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Thread: European treadmills on 208v

  1. #21
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    Treadmills used in gyms (as opposed to home versions) are almost ALWAYS using 4 quadrant DC drives, meaning they are line regenerative to avoid having to deal with strong runners who can over-drive them. A 4Q DC drive is not going to give one tiny rat's butt whether it is 208, 220,221, 230, 240 etc., the motors are likely 180VDC and the drives are SCR based, so all that will happen in the drive is a rectification to DC.

    But to this first point I raised; when I did some work for an OEM that made treadmills, they had issues with their "home" versions ending up in gyms because they were cheaper, then some strong runner would get on them and burn them out, because they were NOT line regenerative. If you over drive a treadmill motor that doesn't have line regen, it typically either trips on OV, 0r tries to "burn" off the energy in a braking resistor. Home models do that knowing that 99% of home treadmills end up as glorified clothes hangers and those that get used are used by people who can't over drive. But those resistors are not intended to be run continuously, they burn out. So I'm wondering if you have something like that going on here; the treadmills they bought from overseas were a "bargain" because they were not designed to be used in gyms. In my gym, I have noticed over the years that people tend to gravitate to "favorite" machines, maybe for proximity to TVs, other gym equipment with "eye candy", etc. It's possible that this only happens on some machines simply because some superman/woman athlete(s) decided that is the best place for them to run, but the machines cant's take their abuse.
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  2. #22
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    Quote Originally Posted by Jraef View Post
    Treadmills used in gyms (as opposed to home versions) are almost ALWAYS using 4 quadrant DC drives, meaning they are line regenerative to avoid having to deal with strong runners who can over-drive them. A 4Q DC drive is not going to give one tiny rat's butt whether it is 208, 220,221, 230, 240 etc., the motors are likely 180VDC and the drives are SCR based, so all that will happen in the drive is a rectification to DC.
    It matters if you wan't to maintain a healthy commutation margin at all times. Assuming SCR control.
    Si hoc legere scis nimium eruditionis habes.

  3. #23
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    Quote Originally Posted by petersonra View Post
    It might be that they just bought junk too.
    I think there is a better chance of that than most will want to admit.
    The 95% of people that you can't trust give the other 5% a bad name.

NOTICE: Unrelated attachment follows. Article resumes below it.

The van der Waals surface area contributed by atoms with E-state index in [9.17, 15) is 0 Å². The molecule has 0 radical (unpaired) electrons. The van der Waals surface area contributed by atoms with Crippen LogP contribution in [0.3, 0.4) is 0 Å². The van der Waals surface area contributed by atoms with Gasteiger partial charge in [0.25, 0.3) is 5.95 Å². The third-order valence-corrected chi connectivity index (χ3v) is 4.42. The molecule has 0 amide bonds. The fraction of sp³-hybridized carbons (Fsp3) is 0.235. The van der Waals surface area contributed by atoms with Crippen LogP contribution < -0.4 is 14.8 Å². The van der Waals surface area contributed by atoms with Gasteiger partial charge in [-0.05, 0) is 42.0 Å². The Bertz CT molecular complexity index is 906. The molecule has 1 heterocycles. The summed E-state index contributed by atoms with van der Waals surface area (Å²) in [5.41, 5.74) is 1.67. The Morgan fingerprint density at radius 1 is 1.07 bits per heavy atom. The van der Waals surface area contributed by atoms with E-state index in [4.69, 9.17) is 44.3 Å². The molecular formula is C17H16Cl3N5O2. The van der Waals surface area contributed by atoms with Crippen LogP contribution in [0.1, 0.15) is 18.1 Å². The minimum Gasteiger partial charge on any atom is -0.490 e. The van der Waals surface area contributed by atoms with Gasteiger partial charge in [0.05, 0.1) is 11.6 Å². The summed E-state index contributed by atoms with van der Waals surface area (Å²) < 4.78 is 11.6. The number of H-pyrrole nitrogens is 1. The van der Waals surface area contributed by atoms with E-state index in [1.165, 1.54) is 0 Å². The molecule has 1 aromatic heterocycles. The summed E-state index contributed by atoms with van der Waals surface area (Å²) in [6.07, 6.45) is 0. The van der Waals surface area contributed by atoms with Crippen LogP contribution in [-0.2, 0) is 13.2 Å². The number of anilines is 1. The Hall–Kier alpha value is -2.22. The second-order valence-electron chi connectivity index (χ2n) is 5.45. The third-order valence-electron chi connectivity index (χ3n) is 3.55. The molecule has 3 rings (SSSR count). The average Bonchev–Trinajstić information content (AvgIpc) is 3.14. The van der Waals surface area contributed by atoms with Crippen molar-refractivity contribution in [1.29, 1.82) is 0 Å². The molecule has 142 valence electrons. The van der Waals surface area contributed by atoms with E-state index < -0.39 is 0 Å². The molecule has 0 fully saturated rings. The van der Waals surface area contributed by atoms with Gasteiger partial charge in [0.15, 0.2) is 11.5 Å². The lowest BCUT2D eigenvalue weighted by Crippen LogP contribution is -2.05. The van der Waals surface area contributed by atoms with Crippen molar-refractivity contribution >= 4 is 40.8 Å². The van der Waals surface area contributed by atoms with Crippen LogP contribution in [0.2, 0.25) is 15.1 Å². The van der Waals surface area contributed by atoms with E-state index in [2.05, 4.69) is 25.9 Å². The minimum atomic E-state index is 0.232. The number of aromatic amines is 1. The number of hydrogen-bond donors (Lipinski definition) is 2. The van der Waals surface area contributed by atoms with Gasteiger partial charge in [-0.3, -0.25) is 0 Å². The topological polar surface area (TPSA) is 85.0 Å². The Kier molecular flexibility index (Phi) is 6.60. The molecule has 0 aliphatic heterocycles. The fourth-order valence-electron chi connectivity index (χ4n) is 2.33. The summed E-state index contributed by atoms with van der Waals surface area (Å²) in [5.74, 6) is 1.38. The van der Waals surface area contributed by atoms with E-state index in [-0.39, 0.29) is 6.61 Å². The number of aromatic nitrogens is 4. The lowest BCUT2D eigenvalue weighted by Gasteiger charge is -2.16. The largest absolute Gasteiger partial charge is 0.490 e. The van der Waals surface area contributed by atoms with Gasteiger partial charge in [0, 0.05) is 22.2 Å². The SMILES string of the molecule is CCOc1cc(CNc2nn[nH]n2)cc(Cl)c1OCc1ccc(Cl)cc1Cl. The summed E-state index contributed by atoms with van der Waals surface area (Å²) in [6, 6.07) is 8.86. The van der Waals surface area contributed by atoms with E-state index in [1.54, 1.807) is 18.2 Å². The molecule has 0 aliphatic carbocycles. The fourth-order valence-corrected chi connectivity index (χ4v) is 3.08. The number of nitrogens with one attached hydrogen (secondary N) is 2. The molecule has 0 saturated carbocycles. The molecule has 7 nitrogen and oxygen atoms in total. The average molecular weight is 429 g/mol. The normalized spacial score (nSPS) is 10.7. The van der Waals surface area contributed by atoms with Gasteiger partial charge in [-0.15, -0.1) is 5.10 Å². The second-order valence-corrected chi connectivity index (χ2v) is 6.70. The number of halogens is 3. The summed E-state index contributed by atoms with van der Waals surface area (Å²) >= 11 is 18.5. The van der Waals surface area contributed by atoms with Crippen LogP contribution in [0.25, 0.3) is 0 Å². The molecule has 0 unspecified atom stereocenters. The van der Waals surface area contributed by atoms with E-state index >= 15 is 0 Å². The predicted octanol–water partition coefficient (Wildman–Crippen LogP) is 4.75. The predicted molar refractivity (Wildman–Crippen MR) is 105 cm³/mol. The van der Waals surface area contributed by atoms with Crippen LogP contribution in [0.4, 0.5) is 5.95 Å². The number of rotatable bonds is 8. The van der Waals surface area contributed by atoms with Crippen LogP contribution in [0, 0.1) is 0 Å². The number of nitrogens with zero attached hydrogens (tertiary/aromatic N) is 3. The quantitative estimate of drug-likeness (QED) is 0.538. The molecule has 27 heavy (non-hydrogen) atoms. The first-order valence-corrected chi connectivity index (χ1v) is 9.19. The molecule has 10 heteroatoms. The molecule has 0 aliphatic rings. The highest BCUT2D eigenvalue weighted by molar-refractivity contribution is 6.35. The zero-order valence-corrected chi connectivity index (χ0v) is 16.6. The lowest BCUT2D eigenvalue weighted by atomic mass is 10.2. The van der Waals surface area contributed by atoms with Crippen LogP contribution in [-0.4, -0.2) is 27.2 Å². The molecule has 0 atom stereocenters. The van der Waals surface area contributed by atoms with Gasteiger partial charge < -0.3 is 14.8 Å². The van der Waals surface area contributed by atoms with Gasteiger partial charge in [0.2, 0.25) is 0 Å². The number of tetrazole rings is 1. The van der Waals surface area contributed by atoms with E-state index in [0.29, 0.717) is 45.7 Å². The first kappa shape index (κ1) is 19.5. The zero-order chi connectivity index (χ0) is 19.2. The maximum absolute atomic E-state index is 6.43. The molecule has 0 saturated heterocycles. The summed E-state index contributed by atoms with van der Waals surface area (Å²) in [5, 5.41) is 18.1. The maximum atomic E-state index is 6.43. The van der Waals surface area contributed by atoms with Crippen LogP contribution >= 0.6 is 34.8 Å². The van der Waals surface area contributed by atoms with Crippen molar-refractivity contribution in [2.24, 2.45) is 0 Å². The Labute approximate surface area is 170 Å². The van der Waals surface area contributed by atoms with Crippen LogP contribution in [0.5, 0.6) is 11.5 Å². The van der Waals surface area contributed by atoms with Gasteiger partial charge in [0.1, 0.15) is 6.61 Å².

4. #24
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    Quote Originally Posted by Guanac View Post
    .. You still believe I should just adjust the voltage?
    Better to produce the Nameplates soon, before those more familiar with this equipment are no longer at your disposal.
    Roger Ramjet NoFixNoPay

  5. #25
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    Quote Originally Posted by Besoeker View Post
    And then there is the frequency difference to consider.
    Midlands UK - are you a Brummie?
    Indeed....but I was assuming that the motor is 'hiding' behind some kind of variable speed device, maybe a 4Q DC or AC so drive so not directly driven from the supply.

    Not a Brummie....but close...ish..... I'm in Nottingham

  6. #26
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    Quote Originally Posted by AdrianWint View Post
    Indeed....but I was assuming that the motor is 'hiding' behind some kind of variable speed device, maybe a 4Q DC or AC so drive so not directly driven from the supply.

    Not a Brummie....but close...ish..... I'm in Nottingham
    Could be variable speed in which case frequency is possibly less of an issue.

    My younger daughter and two lovely grand girls live in Nottingham.....Sherwood area I think. We capture them now and again.
    Si hoc legere scis nimium eruditionis habes.

  7. #27
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    Quote Originally Posted by AdrianWint View Post
    A couple of 'concerns' if the equipment is designed for a UK supply:

    1). Double pole switching/fusing : If the design is intended for use on our 230V Ph-N supply where the N is accepted to be maintained at ground potential, it may incorporate only single pole switching & fusing (in the 'hot' line only). This may not be compatible when operated at 208V (ie. hot-hot) in the US where double pole switching & fusing would be needed.
    Would that cause machine to fail, or is it more a safety issue?
    Dave Ruth
    Ready Electric

  8. #28
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    Quote Originally Posted by readydave8 View Post
    Would that cause machine to fail, or is it more a safety issue?
    It's OK to only SWITCH one leg on a 208-240V load, because whatever it is will not operate without the other leg. But under our rules, you must have an OCPD on each ungrounded leg. So it would function, but it would be illegal (if that were the case that the unit was designed with protection on only one leg).
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